American Airlines, Southwest Airlines and Alaska Airlines said their operating revenues were down about 70 percent in the three months through September compared to the same period last year, as the industry braces for a slow holiday season. American lost $2.4 billion over the quarter, while Southwest lost more than $1.1 billion and Alaska lost more than $430 million.
Air travel has improved somewhat steadily since early summer and reached a symbolic milestone on Sunday, when more than 1 million people were screened at federal airport checkpoints for the first time since March. But passenger volumes across major U.S. airlines are still down about 65 percent from last year, according to the industry group Airlines for America, and are expected to remain deeply depressed for the foreseeable future.
“Until we have widely-available vaccines and achieve herd immunity, we expect passenger traffic and booking trends to remain fragile,” Southwest’s chief executive, Gary C. Kelly, said in a statement. Doug Parker, American’s chief executive, agreed: “We have a long road ahead.”
Southwest also said it would start filling planes to capacity again starting Dec. 1, after capping seats in the spring. Delta Air Lines is expected to stop blocking off middle seats in the first half of next year, its chief executive said last week. United Airlines and American are not limiting seats.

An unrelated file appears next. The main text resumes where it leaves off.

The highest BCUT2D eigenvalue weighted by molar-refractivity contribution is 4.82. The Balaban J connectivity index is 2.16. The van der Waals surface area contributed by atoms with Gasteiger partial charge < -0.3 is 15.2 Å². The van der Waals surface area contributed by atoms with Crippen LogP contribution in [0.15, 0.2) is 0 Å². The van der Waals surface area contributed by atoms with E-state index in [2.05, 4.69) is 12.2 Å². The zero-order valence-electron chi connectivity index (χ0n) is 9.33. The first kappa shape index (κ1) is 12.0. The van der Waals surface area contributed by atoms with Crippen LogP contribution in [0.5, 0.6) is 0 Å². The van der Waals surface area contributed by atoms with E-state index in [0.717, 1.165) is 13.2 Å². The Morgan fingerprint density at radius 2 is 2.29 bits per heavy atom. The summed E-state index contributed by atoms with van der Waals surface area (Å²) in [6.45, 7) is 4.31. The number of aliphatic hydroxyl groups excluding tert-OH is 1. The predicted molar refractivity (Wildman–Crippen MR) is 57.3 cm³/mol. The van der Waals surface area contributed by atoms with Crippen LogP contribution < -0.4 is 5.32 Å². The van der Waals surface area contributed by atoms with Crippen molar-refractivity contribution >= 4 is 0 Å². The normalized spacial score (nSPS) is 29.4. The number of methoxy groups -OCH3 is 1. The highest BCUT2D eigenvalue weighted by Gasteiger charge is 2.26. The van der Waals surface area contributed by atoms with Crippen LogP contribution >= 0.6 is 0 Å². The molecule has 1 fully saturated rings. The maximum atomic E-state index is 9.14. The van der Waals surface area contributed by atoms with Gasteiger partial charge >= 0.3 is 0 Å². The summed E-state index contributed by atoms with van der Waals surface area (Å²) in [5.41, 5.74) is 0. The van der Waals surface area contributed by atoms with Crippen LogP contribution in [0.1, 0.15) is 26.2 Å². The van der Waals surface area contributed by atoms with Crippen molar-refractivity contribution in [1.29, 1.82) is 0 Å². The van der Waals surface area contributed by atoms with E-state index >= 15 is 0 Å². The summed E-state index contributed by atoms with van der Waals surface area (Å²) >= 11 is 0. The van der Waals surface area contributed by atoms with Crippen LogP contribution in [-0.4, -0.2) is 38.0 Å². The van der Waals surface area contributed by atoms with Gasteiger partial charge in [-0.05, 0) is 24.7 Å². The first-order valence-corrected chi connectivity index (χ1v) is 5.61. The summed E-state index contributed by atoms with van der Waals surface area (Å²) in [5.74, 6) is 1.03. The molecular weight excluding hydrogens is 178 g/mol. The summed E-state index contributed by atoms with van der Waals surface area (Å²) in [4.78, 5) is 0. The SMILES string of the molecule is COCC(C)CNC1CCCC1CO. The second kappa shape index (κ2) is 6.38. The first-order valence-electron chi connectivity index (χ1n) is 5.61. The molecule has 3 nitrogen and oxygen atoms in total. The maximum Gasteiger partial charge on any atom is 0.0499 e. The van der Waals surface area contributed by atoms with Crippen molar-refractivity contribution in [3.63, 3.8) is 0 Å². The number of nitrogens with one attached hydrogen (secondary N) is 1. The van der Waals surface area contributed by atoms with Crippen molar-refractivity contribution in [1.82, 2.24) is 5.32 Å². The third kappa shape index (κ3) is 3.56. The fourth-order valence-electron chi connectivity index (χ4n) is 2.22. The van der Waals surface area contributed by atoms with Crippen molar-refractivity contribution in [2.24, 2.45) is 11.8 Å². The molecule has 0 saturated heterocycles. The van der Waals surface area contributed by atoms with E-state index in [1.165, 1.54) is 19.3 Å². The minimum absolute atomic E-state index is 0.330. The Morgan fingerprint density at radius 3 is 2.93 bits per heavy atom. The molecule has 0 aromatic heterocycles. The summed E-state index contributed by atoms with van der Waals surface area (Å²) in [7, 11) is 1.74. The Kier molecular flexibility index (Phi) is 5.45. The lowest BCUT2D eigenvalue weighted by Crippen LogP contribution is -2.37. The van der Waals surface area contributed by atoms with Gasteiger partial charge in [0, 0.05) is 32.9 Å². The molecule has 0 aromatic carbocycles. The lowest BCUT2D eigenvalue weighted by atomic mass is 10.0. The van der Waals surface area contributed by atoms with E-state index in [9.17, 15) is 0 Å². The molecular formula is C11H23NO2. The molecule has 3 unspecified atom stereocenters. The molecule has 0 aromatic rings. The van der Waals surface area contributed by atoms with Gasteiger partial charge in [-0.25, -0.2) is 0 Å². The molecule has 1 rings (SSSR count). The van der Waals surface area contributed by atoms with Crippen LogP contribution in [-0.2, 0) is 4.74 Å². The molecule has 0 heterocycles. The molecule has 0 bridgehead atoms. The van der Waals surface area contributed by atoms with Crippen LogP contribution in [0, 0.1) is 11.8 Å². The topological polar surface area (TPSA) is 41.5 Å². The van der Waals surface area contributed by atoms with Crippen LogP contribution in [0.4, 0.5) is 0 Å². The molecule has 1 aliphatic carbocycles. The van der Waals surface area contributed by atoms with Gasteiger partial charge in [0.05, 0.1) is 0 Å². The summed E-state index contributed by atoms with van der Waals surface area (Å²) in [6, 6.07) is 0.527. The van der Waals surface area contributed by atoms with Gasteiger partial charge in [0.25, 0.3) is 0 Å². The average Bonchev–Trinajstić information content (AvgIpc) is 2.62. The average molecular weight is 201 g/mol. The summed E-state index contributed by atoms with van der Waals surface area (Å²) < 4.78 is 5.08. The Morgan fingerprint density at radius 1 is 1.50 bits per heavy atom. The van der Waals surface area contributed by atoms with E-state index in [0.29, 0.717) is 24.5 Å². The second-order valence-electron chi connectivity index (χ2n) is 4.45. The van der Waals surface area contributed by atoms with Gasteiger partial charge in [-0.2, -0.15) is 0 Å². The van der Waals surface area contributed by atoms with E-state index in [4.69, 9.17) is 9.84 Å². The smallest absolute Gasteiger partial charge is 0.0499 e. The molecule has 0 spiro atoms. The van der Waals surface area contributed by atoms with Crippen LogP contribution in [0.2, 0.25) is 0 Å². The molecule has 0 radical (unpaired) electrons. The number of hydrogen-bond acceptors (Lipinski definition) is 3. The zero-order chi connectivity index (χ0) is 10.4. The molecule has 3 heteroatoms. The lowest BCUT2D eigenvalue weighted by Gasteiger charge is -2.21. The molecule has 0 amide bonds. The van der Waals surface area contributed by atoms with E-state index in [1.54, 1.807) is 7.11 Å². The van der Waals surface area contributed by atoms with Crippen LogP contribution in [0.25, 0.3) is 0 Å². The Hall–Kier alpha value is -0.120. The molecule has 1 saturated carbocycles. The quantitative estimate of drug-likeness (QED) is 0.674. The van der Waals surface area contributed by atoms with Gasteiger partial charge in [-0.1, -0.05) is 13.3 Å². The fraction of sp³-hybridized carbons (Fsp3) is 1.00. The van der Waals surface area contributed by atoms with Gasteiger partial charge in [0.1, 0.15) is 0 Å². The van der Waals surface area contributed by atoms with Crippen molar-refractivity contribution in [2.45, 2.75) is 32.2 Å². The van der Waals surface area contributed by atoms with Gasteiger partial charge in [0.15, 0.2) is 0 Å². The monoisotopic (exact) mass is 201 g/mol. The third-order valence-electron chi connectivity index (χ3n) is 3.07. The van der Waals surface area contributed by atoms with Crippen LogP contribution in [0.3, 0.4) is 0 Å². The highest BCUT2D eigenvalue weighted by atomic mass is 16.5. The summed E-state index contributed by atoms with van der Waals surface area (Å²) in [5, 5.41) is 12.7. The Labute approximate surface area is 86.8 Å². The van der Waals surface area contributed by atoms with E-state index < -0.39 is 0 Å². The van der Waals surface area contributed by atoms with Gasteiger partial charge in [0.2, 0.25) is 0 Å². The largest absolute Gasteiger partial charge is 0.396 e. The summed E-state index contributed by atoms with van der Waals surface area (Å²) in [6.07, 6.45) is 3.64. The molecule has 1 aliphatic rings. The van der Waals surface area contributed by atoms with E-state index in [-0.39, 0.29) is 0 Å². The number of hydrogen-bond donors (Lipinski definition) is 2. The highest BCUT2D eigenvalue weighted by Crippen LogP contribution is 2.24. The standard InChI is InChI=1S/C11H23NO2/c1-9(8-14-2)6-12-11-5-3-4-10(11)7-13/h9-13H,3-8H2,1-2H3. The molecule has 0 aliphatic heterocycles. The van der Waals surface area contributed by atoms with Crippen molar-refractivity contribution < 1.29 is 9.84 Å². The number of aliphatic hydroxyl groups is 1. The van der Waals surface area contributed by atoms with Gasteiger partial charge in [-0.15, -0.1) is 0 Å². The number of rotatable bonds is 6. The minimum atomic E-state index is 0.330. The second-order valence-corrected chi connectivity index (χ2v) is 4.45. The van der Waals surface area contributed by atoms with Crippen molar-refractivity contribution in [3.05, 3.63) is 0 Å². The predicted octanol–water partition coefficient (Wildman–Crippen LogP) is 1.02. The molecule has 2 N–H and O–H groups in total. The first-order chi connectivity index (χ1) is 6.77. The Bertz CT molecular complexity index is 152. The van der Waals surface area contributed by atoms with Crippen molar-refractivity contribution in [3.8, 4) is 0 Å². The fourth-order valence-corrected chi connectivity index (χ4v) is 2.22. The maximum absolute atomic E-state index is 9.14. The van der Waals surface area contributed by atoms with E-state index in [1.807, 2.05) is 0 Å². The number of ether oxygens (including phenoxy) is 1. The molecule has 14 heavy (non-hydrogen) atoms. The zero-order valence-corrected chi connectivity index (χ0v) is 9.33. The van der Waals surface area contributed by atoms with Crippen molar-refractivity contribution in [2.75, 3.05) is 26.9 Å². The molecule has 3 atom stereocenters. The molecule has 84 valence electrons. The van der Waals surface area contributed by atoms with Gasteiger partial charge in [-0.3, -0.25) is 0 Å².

Flights in the United States are carrying an average of about 74 passengers each, down from about 99 last year, according to Airlines for America. Carriers are losing about $200 million per day; those losses are expected to shrink but will continue through the winter and into next year. American said it ended September with nearly $14 billion in cash and other available liquidity, while Southwest had more than $15 billion.
IAG, the owner of British Airways and Iberia, said that its revenue declined by more than 80 percent in the third quarter compared with a year ago and the planes were only about half full. The airline group also said that it would further cut capacity for the rest of the year to just 30 percent of last year’s capacity. United and Delta last week reported large quarterly losses, too, with revenues down nearly 80 percent compared to last year.
Airlines have survived the sustained slowdown by tweaking operations, making last-minute changes to flight schedules to match demand and slashing costs, largely by encouraging tens of thousands of industry workers to take buyouts or pay cuts. This month, United and American furloughed more than 32,000 workers. With hopes of a second federal stimulus seemingly dashed, the industry will have to make do with less as it prepares for what is widely expected to be a dismal winter.